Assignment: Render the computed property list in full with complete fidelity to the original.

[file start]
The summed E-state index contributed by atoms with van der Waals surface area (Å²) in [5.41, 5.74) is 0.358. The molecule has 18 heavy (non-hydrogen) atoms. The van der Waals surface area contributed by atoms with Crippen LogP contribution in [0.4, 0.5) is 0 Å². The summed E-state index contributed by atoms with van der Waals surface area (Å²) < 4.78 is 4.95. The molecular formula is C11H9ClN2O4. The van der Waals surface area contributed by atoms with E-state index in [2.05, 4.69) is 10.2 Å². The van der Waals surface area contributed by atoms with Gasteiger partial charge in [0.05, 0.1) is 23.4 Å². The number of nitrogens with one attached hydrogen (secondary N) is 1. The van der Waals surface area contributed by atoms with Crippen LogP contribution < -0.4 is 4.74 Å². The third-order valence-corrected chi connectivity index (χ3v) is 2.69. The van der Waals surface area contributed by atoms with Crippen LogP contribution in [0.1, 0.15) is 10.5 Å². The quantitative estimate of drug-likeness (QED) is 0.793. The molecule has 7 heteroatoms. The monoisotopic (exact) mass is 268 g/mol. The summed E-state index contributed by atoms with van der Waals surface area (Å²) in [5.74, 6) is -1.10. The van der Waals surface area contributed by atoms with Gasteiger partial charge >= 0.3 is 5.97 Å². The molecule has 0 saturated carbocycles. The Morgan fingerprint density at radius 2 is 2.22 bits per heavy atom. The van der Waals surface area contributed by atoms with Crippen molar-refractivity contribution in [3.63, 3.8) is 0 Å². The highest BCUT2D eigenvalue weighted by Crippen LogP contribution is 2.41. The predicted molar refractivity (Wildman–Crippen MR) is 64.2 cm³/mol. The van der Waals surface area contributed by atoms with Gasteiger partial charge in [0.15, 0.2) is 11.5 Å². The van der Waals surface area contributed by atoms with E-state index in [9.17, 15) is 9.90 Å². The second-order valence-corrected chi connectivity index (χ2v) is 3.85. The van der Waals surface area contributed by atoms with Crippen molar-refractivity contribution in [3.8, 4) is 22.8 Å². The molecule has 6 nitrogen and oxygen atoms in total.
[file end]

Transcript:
The summed E-state index contributed by atoms with van der Waals surface area (Å²) in [5.41, 5.74) is 0.358. The molecule has 18 heavy (non-hydrogen) atoms. The van der Waals surface area contributed by atoms with Crippen LogP contribution in [0.4, 0.5) is 0 Å². The summed E-state index contributed by atoms with van der Waals surface area (Å²) < 4.78 is 4.95. The molecular formula is C11H9ClN2O4. The van der Waals surface area contributed by atoms with E-state index in [2.05, 4.69) is 10.2 Å². The van der Waals surface area contributed by atoms with Gasteiger partial charge in [0.05, 0.1) is 23.4 Å². The number of nitrogens with one attached hydrogen (secondary N) is 1. The van der Waals surface area contributed by atoms with Crippen LogP contribution < -0.4 is 4.74 Å². The third-order valence-corrected chi connectivity index (χ3v) is 2.69. The van der Waals surface area contributed by atoms with Crippen LogP contribution in [0.1, 0.15) is 10.5 Å². The quantitative estimate of drug-likeness (QED) is 0.793. The molecule has 7 heteroatoms. The monoisotopic (exact) mass is 268 g/mol. The summed E-state index contributed by atoms with van der Waals surface area (Å²) in [5.74, 6) is -1.10. The van der Waals surface area contributed by atoms with Gasteiger partial charge >= 0.3 is 5.97 Å². The molecule has 0 saturated carbocycles. The Morgan fingerprint density at radius 2 is 2.22 bits per heavy atom. The van der Waals surface area contributed by atoms with Crippen molar-refractivity contribution in [3.63, 3.8) is 0 Å². The highest BCUT2D eigenvalue weighted by Crippen LogP contribution is 2.41. The predicted molar refractivity (Wildman–Crippen MR) is 64.2 cm³/mol. The van der Waals surface area contributed by atoms with Gasteiger partial charge in [0.15, 0.2) is 11.5 Å². The van der Waals surface area contributed by atoms with E-state index in [9.17, 15) is 9.90 Å². The second-order valence-corrected chi connectivity index (χ2v) is 3.85. The van der Waals surface area contributed by atoms with Crippen molar-refractivity contribution in [3.8, 4) is 22.8 Å². The molecule has 6 nitrogen and oxygen atoms in total.